at the ethnic minty that says the government limits their religion and culture. >> russia's military attache detained in kiev as a spy for moscow. the government is helpless against militias taking away government buildings. the military is on full alert for a possible russian invasion. we are in donetsk, eastern ukraine. what can you tell us about the expulsion of this military attache? >> we don't have much details except for what the interim government said in kiev, that he had gone beyond his mandate as a diplomat in this country and carried out duties that looked more like espionage rather than diplomacy. he has been expelled but no deadline given to leave the country. we don't knee if he is still here or actually left. nor have we heard comments from moscow. >> officials said they believe some of the militants in the east are being coordinated and funded by moscow he. are you seeing changes on the ground where you are in donetsk that would suggest a full scale invasion by russian forces is possible or imminent? >> well, the changes we're seeing on the ground are that more and more buil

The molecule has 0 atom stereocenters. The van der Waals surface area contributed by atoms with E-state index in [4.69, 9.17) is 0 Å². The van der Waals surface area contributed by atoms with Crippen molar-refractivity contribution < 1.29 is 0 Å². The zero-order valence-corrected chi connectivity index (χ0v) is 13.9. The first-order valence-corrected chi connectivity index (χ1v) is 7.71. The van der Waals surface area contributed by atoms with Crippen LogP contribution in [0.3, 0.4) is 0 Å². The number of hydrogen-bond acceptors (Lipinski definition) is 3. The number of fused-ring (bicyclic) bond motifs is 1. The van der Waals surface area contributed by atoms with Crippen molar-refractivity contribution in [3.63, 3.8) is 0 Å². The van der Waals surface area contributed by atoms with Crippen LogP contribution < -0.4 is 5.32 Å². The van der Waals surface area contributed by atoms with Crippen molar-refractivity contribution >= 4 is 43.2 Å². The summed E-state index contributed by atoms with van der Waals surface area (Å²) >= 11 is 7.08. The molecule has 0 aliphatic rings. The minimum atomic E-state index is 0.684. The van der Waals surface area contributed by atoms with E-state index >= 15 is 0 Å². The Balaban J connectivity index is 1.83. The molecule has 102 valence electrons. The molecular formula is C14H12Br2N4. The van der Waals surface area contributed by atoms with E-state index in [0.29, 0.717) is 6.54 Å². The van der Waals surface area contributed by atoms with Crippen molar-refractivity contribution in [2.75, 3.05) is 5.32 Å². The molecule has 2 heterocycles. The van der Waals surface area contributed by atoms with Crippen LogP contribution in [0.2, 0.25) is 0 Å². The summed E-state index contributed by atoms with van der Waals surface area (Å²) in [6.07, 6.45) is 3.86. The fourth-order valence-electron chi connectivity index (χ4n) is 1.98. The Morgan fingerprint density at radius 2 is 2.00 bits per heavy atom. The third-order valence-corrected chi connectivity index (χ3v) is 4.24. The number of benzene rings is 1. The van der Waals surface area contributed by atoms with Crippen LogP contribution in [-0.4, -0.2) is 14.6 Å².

tensions in ukraine threatening to come to a boil. russia's calling on kiev to halt militaryistic statements after ukraine's acting president declared his country's military was put on full combat readiness. ukraine's leader making a stunning acknowledgement wednesday saying pro-russian militants have taken control of much of the eastern chunk of ukraine. >>> in virginia, federal investigators are raising to find out what caused a train to jump its track in downtown lynchburg. several cars burst into flames. thousands of gallons of crude oil were dumped into the james river. clean-up crew rsz scrambling to contain the damage. some 50,000 gallons of oil are unaccounted for. thankfully no injuries were reported, but the incident has safety experts calling for greater oversight. >>> flight departures expected to be back to normal this morning. out west after a technical glitch for several airport toss ground the airplanes. f,aa sayses there was a malfunction at a radar center north of los angeles. it afri affected los angeles, phoenix, and salt lake city. no word of what it caused th